If you’re a trans person or an ally closely associated with a trans person, you likely know that transition is both an emotionally and financially taxing process.
That said, the state or country in which you live can have a huge impact on how easy or challenging that process can be. Depending on where you are transitioning, the support offered by your country’s healthcare system can drastically affect the viability of medical transition. I wanted to share my experiences (so far) as a 21-year-old trans guy in transition in South Africa, and how my location has impacted my journey in obtaining gender-affirming care.
South Africa’s healthcare system for trans folks
As a developing country, South Africa’s healthcare system is drastically underfunded for the overwhelming number of people who rely on it.
Because of the large number of people who need the public system to meet their basic healthcare needs, trans health is a non-event. By this, I mean: should you have to use this system for hormone replacement therapy (HRT), the waiting list is about 5 years long. Obtaining support for gender-affirming surgery is even more challenging. Should you wish to have top surgery through the public system, for example, the wait is 25 years. This is largely because any transition-related surgery is deemed to be cosmetic, and thus only one procedure is performed annually.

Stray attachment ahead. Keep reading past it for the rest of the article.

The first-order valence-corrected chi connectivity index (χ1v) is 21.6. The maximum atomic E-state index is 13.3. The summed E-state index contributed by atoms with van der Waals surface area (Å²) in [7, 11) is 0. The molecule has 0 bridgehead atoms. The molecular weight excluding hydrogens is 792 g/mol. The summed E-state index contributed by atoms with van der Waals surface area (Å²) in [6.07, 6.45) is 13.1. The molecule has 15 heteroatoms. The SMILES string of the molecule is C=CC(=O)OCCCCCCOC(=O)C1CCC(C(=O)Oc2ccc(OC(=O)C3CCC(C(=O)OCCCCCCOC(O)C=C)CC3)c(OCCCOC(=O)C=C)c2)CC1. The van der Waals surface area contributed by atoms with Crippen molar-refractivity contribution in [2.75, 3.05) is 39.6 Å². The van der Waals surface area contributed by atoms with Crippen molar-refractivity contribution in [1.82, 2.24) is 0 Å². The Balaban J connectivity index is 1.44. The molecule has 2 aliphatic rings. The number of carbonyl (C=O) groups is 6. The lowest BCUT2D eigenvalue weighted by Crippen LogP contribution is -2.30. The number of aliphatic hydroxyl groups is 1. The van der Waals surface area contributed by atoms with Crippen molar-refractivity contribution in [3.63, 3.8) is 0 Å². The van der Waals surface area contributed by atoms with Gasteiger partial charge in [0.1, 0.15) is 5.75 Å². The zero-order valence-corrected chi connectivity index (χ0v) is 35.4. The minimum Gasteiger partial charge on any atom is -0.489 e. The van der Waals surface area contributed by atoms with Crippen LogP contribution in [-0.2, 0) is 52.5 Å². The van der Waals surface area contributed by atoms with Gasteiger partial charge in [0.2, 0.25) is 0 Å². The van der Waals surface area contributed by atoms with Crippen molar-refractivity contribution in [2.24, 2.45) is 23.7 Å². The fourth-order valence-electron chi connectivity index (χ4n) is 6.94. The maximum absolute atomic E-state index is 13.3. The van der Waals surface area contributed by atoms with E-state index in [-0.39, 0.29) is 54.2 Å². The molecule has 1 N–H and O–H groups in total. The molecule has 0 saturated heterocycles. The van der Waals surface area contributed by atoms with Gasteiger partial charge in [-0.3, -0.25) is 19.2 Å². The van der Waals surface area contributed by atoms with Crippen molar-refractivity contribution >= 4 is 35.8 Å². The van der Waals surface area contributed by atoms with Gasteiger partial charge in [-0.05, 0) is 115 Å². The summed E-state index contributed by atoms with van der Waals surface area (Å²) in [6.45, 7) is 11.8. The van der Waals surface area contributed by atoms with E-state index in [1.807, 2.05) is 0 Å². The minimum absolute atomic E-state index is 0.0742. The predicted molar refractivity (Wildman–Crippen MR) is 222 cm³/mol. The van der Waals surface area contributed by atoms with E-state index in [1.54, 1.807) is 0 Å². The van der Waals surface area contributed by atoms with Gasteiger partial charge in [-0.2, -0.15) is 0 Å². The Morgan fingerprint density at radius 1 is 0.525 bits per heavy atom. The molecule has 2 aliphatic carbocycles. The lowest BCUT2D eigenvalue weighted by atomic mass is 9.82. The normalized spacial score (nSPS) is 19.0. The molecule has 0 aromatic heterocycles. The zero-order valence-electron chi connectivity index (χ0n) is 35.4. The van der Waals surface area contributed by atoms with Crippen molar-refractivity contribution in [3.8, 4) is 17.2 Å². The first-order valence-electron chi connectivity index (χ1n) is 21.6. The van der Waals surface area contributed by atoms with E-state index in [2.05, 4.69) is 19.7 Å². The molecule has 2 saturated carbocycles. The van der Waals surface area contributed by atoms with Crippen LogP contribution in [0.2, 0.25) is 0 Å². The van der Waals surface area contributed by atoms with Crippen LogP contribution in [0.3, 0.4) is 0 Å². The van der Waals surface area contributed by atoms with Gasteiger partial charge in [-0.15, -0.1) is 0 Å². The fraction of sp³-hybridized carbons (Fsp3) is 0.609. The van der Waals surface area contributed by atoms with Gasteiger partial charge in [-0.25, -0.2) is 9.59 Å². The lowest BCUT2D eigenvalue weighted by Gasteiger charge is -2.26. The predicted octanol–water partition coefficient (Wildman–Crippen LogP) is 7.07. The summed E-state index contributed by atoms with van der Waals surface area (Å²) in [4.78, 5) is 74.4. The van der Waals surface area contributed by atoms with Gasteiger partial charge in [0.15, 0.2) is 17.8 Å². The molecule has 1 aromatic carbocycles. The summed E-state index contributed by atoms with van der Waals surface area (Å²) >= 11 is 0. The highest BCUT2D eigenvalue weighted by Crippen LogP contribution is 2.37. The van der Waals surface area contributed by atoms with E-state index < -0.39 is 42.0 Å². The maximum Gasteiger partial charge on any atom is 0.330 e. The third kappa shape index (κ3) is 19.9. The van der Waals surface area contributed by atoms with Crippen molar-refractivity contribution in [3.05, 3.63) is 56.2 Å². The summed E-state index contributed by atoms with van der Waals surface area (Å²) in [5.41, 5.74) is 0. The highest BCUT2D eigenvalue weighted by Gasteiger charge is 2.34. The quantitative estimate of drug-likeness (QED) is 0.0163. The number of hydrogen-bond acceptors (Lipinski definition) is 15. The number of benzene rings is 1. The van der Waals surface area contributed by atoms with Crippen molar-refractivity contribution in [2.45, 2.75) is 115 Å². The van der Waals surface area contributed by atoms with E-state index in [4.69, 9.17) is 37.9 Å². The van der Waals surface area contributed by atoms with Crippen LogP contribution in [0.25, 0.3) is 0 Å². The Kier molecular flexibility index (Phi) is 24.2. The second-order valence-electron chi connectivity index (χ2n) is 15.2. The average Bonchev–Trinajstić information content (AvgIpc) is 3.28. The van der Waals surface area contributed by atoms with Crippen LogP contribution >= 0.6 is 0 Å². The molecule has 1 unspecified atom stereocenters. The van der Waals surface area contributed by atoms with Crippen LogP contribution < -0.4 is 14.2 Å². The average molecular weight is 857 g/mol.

I am in the very fortunate position to be able to afford private care with the help of my parents. At first, this made me think that my medical transition would be a fairly swift process. I’ve now learned this is not the case.
Finding competent providers
After having phoned what seemed like 50 endocrinologists, I finally found Dr. Debbie Gordon. In my country, there are very few health care providers who have experience with transgender patients. She was the first person out of so many doctors that I contacted who agreed to treat me and had treated at least one trans person prior. Once we made contact, my first appointment with her required a three-month waiting period, and each appointment came with an out-of-pocket expense of R1500 (about $100 USD). Not only was this a long time to wait for care, but for folks with limited resources, getting and keeping a hormone prescription is simply out of reach.
After I had been on testosterone for about 10 months, Dr. Gordon told me I would be eligible for top surgery. I was extremely excited and thought that because she had previously helped a trans patient, she might be able to help connect me with an experienced surgeon. Once again, I was wrong.
She referred me to a very well-known South African breast surgeon, but during my consultation with him he confessed that he had never worked with trans person before. At one point in the consultation, he actually asked me if I knew how the top surgery procedure should be done. As you can imagine, this was quite unnerving.